The company went through a similar cycle a few years ago, when iPhone sales growth slowed to 7 percent in the final months of 2013. The next year, Apple introduced new models with significantly bigger screens. That sent sales skyrocketing, especially in Asia, where consumers had previously flocked to buy big-screen phones from rival Samsung.

But there may no more equally dramatic changes left to jump-start sales like that again. “Apple really pulled the big lever they had left un-pulled, up to then,” said tech analyst Jan Dawson of Jackdaw Research. “That was sort of a one-off event.”

While iPhone sales may be slowing, Apple has launched other products and services tied to the iPhone – from the Apple Watch to the digital payments service known as Apple Pay, the subscription-basedApple Music and “smart home” software that lets users control their lights and appliances with Siri, the voice-enabled digital assistant on the iPhone and iPad. These are designed to make the iPhone itself more useful, while producing a steady stream of new revenue.

None of those new products have sold like the iPhone itself, however. Sales of the iPad have been declining for two years.

“Apple still has a lot of value, a lot of cash flow, so it’s not to say the company is in trouble. But it’s difficult to say that it’s on the cutting edge,” said Murillo Campello, a finance professor at Cornell University who follows Apple closely.

Others say it’s premature to count Apple among former tech giants, like Hewlett-Packard, that have struggled for relevance as their pace of growth and innovation declined.

Apple is working on a wide range of future products, from streaming video to virtual reality and even self-driving cars, said FBR Capital Markets’ analyst Daniel Ives in a recent note to clients.

“Apple’s often surprised us with what they end up doing,” added Dawson.

[“Source-Gadgets”]

China Smartphone Glory Days Are Over as Apple, Xiaomi Face Tough Times

China Smartphone Glory Days Are Over as Apple, Xiaomi Face Tough Times

China’s smartphone boom may be over, as even Apple Inc grapples with a slowing economy and investor darling Xiaomi Inc struggles to stand out amid intense competition in low-margin handsets.

On Tuesday, Apple reported the slowest-ever increase in iPhone shipments as the Chinese market weakened. That slowdown in the world’s second-largest economy is threatening to hamstring consumption across the country.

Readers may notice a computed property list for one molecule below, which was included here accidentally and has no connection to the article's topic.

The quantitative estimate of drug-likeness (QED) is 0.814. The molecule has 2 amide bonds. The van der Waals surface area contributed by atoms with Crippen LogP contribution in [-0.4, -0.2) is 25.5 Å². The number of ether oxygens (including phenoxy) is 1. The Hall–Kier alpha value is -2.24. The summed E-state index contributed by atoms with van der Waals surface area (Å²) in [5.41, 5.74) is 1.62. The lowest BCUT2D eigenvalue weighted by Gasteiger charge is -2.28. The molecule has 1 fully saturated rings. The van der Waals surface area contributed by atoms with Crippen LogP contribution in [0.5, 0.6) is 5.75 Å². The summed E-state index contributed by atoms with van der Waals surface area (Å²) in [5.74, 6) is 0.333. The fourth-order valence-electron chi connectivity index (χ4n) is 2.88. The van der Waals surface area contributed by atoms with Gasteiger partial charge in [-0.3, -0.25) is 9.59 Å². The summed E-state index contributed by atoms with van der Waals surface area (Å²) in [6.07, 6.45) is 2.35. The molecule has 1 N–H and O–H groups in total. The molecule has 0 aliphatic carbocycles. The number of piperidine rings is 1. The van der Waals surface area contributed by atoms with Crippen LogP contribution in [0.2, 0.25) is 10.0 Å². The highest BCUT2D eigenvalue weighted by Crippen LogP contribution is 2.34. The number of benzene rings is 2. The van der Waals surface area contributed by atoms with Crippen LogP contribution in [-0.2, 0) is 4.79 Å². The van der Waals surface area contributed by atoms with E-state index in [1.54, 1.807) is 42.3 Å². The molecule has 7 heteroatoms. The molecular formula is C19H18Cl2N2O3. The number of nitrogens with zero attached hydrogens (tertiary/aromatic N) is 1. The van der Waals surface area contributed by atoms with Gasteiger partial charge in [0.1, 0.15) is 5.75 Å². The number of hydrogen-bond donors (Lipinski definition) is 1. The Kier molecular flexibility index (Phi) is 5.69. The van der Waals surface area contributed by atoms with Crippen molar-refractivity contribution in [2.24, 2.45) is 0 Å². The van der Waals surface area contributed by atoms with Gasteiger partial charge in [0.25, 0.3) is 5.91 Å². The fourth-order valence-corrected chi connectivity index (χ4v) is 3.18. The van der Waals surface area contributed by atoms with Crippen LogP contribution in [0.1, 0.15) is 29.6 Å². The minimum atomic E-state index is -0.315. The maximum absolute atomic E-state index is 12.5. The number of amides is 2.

Xiaomi, China’s most valuable startup with a $45 billion (roughly Rs. 3,06,047 crores) pricetag, is under threat, after it missed targets for $1 billion (roughly Rs. 6,801 crores) in Internet service revenue and also handsets sales in 2015.

As China’s economy grows at its slowest pace in a quarter of a century, the country’s once booming smartphone market has become saturated. For vendors whose products have become commoditised and make little to no profit, that doesn’t just mean the years of easy growth are in the past, but that it could be a struggle to keep their heads above water.

(Also see:  Apple Says It Has Over 1 Billion Active Devices Worldwide)

“The large growth rates that we saw in years past are definitely much different now,” said Bryan Ma, analyst at IDC, which predicted China’s smartphone market will grow at 1-2 percent this year. “In theory it could slip below zero this year, but either way, it’s relatively flat.”

Last year, IDC estimated it grew 2 percent. From 2011 to 2013, the market on average more than doubled in size each year.

Xiaomi’s Internet services revenue surged 150 percent to CNY 3.71 billion ($563.94 million or roughly Rs. 3,834 crores) from CNY 1.48 billion a year earlier, an internal document reviewed by Reuters showed.

xiaomi_phone_reuters.jpgA spokeswoman for Xiaomi declined to comment on revenue for 2015.

Like peers such as Apple, Beijing-based Xiaomi is trying to sidestep a slowdown in the world’s largest handset market by coaxing smartphone buyers to also purchase Internet services and opening stores in China’s less wealthy cities.

The firm has grown rapidly since it started in 2010. But Xiaomi’s valuation has been questioned recently as the firm has struggled to maintain its early growth surge.

Xiaomi missed its global shipment target by 12 percent, selling 70 million handsets last year, when domestic rivals such as Lenovo Group Ltd and top player Huawei Technologies Co Ltd countered at home with similar Internet-only device sales campaigns.

“Given that Xiaomi’s valuation has always been based on the company being more than a commodity handset manufacturer, missing their services revenue goal by such a significant margin is even more concerning than missing their handset target,” said Ben Thompson, a tech analyst at Stratechery.

Now it’s a question of whether Xiaomi can grow that revenue fast enough to prove its critics wrong, Thompson said.

The company encapsulates the risks of a vendor like Samsung Electronics Co Ltd in recent years, who can’t build a moat for their business.

“The only way to win with an undifferentiated product is having a superior cost structure and scale,” said Thompson. “Samsung did it, and now Huawei is doing it. ‘Win’ is all relative though, if you’re making a couple of bucks in profit per phone.”

[“Source-Gadgets”]